George Derek Musgrove | The Journal of African American History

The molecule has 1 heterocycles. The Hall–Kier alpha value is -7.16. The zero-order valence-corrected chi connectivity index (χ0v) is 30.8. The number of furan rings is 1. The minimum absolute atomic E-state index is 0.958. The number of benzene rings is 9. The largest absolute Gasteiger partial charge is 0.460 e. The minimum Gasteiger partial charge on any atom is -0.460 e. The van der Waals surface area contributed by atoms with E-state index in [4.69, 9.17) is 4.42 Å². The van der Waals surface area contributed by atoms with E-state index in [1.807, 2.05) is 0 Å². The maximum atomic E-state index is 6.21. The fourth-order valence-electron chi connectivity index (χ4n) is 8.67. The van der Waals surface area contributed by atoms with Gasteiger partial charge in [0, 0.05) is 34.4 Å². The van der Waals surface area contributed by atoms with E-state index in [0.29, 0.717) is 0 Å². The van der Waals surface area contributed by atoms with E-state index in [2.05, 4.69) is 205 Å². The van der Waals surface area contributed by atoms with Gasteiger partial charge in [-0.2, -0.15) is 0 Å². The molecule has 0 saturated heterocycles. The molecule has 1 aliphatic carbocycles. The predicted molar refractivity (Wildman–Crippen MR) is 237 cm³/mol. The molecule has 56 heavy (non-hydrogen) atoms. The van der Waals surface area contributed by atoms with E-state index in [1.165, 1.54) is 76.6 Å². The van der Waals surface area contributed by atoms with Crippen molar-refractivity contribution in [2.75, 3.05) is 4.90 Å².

Today a new Black Power struggle has captured the African American imagination. As a ballooning racial wealth gap, conservative attacks on voting rights, and a rash of police killings shattered African American millennials ’ faith in liberal multiculturalism, young African Americans created a series of militant protest organizations that have since been grouped under the mon-iker Black Lives Matter. Inspired by the imagery and tactics of the Civil Rights and Black Power Movements, and building off of the work of the black Left, queer, and womanist intellectuals who had operated on the edges of—and of-ten criticized—the more conservative elements of the resurgence, these activ-ists have emerged as a powerful voice for the most marginal members of the African American community. While inspired by the historical example and symbolism of the Black Panther Party, they have not tried to create Panther-like groups. 92 Having come of age in an era when the most visible Panther-like for-mation —the NBPP —re flected the pro-capitalist, narrow nationalist, and pater-nalist politics of the late resurgence, they bypassed it as they searched for sym-bols, ideas, and activists to wage the struggle. Like generations before them, Black Lives Matter activists have examined the rich history of the black freedom struggle, taken what they needed, and fashioned a new politics for a new time.